Positive communication is a key life skill
Focus on talking and listening to equip children for success in life.
One of the most important gifts you can give to a child is to communicate with him or her by talking and listening. Everyday interactions that take place during communication form the foundation for lasting healthy relationships. Communication consists of much more than just simple conversation. It consists of looks (smiles and frowns), actions and gestures (hugs, gentle touches, signs) and also the actual words we say. Michigan State University Extension's RELAX: Alternatives to Anger educational program recognizes only about 10 percent of our communication consists of the words we say. The other 70 percent is made up of our facial expressions, body contact, eye contact, personal space, tone of voice and body language.
Long before a child actually says words, they are engaged in learning language. Think of all the ways you may have communicated love to a newborn infant. Gently holding and caressing a baby, your face softens, the tone of your voice is quiet and you use a type of language often referred to as “parentese,” a sing-song type of speech that is often accompanied by exaggerated facial expressions.
Consider a conversation with a toddler where you might be redirecting some unwanted behavior. Try dropping to the child’s level by stooping, look directly in their eyes as you touch their arm and tell them they need to choose a different way to express their mad feelings with their sibling.
Learning to match your non-verbal communication with the words you say will make your communication with a child, and other adults, more effective. Remember that young children look to you as a teacher and model; you are teaching them one of the seven essential life skills, considered by author Ellen Galinsky, to be critical for success in life.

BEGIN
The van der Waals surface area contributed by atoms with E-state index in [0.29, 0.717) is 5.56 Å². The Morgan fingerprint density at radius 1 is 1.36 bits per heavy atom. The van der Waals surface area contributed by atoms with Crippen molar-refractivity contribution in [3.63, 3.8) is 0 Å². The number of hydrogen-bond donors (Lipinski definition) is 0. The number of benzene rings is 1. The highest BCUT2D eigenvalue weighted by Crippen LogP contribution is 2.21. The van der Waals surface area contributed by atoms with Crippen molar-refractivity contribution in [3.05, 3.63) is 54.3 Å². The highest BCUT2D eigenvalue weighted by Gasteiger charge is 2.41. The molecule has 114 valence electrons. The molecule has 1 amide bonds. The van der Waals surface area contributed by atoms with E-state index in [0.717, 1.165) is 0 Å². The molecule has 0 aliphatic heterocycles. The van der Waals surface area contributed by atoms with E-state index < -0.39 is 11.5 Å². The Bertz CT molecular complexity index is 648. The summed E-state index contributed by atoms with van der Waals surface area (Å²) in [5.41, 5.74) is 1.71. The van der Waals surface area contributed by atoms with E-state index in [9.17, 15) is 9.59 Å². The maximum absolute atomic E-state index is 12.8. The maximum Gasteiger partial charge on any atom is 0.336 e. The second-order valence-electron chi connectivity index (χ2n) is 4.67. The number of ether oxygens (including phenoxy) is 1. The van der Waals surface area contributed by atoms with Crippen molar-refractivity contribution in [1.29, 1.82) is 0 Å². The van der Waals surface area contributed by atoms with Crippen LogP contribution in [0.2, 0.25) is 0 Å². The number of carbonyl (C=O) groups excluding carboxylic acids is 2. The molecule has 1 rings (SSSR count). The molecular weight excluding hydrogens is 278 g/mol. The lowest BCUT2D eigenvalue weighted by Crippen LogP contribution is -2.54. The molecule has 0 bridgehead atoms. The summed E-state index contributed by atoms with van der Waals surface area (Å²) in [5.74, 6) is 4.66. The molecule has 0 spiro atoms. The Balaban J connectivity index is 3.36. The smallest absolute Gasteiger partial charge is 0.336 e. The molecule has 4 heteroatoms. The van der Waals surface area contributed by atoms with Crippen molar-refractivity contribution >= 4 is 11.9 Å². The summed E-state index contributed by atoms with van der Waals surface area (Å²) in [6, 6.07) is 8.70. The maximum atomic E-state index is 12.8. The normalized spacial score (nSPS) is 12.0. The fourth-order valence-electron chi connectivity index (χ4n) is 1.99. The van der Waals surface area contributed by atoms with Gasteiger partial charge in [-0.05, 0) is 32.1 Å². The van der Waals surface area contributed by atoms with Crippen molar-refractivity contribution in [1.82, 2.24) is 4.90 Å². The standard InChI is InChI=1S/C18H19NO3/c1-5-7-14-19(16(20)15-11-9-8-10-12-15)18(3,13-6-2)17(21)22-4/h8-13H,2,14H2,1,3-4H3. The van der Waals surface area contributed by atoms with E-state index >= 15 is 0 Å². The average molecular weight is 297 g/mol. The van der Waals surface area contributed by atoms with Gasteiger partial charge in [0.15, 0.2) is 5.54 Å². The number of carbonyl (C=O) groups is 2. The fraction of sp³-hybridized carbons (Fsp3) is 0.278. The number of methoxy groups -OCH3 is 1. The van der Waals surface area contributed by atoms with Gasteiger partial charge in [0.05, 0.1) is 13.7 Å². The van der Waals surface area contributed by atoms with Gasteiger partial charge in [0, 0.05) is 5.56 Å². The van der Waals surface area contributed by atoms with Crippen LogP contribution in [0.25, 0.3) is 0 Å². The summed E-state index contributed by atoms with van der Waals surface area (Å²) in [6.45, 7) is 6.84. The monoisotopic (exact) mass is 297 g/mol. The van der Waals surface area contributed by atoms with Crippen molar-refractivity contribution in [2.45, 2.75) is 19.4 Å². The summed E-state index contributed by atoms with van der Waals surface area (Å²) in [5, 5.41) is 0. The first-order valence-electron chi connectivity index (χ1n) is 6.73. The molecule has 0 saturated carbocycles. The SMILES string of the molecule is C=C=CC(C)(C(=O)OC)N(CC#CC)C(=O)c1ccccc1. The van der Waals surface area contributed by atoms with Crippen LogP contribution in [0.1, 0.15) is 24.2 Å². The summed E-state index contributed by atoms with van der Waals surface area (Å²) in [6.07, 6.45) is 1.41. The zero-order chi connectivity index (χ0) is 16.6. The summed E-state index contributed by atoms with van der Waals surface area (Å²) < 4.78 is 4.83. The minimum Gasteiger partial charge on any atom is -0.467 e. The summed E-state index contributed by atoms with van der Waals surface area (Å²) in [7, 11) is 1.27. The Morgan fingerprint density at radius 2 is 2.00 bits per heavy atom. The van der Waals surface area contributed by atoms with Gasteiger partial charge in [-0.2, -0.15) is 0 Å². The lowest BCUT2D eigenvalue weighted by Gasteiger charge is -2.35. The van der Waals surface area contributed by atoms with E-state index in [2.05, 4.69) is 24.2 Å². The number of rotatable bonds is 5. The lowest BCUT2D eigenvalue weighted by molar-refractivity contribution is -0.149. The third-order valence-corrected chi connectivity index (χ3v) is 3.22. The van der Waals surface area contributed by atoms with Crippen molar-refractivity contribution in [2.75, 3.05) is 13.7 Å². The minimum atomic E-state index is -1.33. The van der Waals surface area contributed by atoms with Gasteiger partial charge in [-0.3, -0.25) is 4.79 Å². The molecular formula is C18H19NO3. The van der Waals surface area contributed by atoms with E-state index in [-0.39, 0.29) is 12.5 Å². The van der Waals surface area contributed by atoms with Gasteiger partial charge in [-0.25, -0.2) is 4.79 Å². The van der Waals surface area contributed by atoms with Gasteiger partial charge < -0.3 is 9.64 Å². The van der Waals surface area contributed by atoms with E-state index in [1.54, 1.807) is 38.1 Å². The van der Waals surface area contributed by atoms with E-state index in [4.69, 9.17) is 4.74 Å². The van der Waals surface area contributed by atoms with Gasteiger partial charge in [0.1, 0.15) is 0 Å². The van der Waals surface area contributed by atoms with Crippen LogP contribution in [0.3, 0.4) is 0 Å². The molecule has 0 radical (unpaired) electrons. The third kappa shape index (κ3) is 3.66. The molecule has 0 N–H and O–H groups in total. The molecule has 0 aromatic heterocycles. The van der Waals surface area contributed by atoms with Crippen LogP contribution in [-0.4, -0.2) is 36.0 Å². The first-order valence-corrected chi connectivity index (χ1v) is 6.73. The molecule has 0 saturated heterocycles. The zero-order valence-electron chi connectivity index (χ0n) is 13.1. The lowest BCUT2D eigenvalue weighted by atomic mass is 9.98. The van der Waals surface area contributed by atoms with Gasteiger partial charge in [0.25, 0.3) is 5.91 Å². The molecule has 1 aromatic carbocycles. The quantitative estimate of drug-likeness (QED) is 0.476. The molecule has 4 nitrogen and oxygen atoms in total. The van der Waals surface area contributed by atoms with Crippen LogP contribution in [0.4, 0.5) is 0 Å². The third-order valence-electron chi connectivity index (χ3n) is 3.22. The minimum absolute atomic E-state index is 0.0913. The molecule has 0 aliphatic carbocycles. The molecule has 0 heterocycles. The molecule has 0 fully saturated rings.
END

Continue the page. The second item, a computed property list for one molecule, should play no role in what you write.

Here are six ways to communicate that are positive and can help build healthy relationships. All six are easy to learn and use.
- Communicate on level ground. Effective communication requires that you are on the same level with the person with whom you are communicating. Eye contact lets someone know they have your attention and are ready to listen. When communicating with a small child, you may have to sit, kneel or put them on your lap.
- Give the other person your full attention. In this busy world we have become master multi-taskers. Give full attention to the person you are conversing with. Turn off the television, set down your phone and pay close attention to what is being said, as well as what is being communicated through non-verbal cues.
- Talk “with,” not “at.” Talking “with” someone requires give and take; a two-way conversation. Give a child the same respect you would give an adult. Listening is an important piece of the communication puzzle.
- Keep requests simple and firm. Use “I” messages to let someone know what you need or want. “I need you to pick up all the toys from the floor.”
- Keep communication positive. Use more “do’s” than “don’ts.” Let children know what you want them to do, not what not to do!
- Reflect what the child is saying. Listen attentively to them and rephrase what they have said without advice or judgement. “It sounds as though you are really angry right now.” “What I hear you saying is that you are frustrated with your friend’s behavior.”
Children learn through imitation. They will problem solve, listen, talk and express their emotions in ways they have learned from the adults in their lives. Good communication requires some effort and thought, but is one way you can help children build an essential skill for life and improve adult relationships in your life.